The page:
In many arguments, Europe has been cited as the best comparison in favor of lowering the drinking age. There is no legally prescribed age for drinking in Europe but the age that is required by one to obtain a driving license is just 18 years. The average age for getting a license is sixteen. It can be argued that this lower age for driving when combined with the low drinking age can bring about a rise in road accidents and even death. In these countries drinking before attaining the age of 21 claims more lives that illness. These countries have pretty much their share of alcohol related problems. But the statistics show that these problems are more or less as those in the US which has patched the age limit at 21. For instance, the rate in which alcohol related diseases like liver cirrhosis occur is similar to the one in the United States. Cases of drunk driving by the youth in Europe are lower, although this can be attributed to high driving age in European countries. Also there is greater use of public transportation in Europe as compared to the United States where very few people take advantage of public transport; many frown upon it and in some cases, public transportation is not just available (Wagenaar p 1).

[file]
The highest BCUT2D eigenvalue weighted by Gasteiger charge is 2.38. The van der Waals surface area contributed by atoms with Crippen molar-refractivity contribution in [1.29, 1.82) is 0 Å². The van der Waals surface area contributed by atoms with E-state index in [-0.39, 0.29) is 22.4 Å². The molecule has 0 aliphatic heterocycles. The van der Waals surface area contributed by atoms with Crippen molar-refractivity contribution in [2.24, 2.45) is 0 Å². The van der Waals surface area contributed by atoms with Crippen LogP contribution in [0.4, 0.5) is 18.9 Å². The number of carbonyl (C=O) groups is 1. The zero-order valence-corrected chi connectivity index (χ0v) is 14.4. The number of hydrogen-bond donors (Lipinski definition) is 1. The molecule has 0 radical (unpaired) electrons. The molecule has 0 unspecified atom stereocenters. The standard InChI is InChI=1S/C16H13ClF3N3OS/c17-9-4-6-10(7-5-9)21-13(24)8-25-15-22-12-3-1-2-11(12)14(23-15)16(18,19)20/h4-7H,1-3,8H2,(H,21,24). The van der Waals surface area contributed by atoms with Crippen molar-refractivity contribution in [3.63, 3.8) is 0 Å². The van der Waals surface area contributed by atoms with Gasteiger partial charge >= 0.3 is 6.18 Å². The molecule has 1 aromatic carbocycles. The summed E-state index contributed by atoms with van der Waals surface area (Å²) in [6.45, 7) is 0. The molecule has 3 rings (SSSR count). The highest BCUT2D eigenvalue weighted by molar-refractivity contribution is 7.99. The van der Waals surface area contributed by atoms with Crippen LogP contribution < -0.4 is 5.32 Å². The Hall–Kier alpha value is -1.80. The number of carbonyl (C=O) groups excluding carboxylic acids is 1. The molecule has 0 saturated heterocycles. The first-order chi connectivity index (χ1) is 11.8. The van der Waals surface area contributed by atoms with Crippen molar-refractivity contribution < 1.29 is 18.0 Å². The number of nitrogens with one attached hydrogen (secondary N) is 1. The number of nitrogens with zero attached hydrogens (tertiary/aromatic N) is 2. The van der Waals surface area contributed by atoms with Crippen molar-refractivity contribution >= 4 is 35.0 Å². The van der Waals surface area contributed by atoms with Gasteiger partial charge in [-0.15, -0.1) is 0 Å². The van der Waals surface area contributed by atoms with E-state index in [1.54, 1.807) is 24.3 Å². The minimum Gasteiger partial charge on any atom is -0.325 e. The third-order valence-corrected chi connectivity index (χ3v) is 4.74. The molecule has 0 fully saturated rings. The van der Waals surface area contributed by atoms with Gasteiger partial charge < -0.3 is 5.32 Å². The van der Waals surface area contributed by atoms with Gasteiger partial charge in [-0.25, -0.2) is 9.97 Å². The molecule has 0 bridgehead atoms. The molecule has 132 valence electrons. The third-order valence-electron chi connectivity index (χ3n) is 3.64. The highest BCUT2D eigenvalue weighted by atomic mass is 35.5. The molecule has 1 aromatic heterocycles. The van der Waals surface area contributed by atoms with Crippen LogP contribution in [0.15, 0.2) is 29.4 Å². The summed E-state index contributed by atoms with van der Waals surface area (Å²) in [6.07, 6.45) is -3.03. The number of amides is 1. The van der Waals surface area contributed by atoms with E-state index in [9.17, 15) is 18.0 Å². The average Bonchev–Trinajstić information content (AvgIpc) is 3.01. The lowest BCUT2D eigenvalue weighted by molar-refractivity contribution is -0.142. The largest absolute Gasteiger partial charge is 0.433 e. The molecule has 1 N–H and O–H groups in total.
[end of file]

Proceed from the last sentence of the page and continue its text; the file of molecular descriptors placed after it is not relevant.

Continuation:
The argument that many young people can still gain access to alcohol despite the 21 age limit being in place means that the current drinking age simply can't work. This leads to the conclusion that if this age limit is lowered to eighteen years, then even younger kids will also access alcohol. This will have negative effects instead of positive ones to the society as many people anticipate. It is true that there are many under 21s out there who don't drink just because the age limit is 21. Lowering this age limit will definitely increase the number of under 21 drinkers; it will increase problems in the youth even in those who are very young. This is further supported by the correlation that exists between alcohol abuse and underage drinking. Statistics from the National Institute on Alcohol Abuse and Alcoholism show that young people who start drinking before reaching seventeen years of age are four times more likely to end up as alcoholics. Statistics have also showed that there was an increase in road accidents, deaths, among young people when the drinking age was lowered. The encyclopedia of alcohol and drugs shows that the result of lowering the age of drinking brought about an increase of five to twenty percent in the number fatal accidents that involved alcohol, such as single-vehicle accidents that happen late in the night. That alcohol takes up one-fifth to two-thirds of these cases. They include vandalism, drowning, assaults, suicides, and also cases of teenage pregnancies. Research shows that besides accidents, alcohol also causes many suicide cases that, between a third to two- thirds of suicides in adolescents are attributed to alcohol. Studies carried out showed that suicides happening in eighteen and twenty year olds who live in States that have a drinking age of eighteen, was eight percent higher when compared to those happening in States with a drinking age of twenty one. What this means is that there is no valid reason against the legal drinking age remaining at twenty one (Streeter p 4).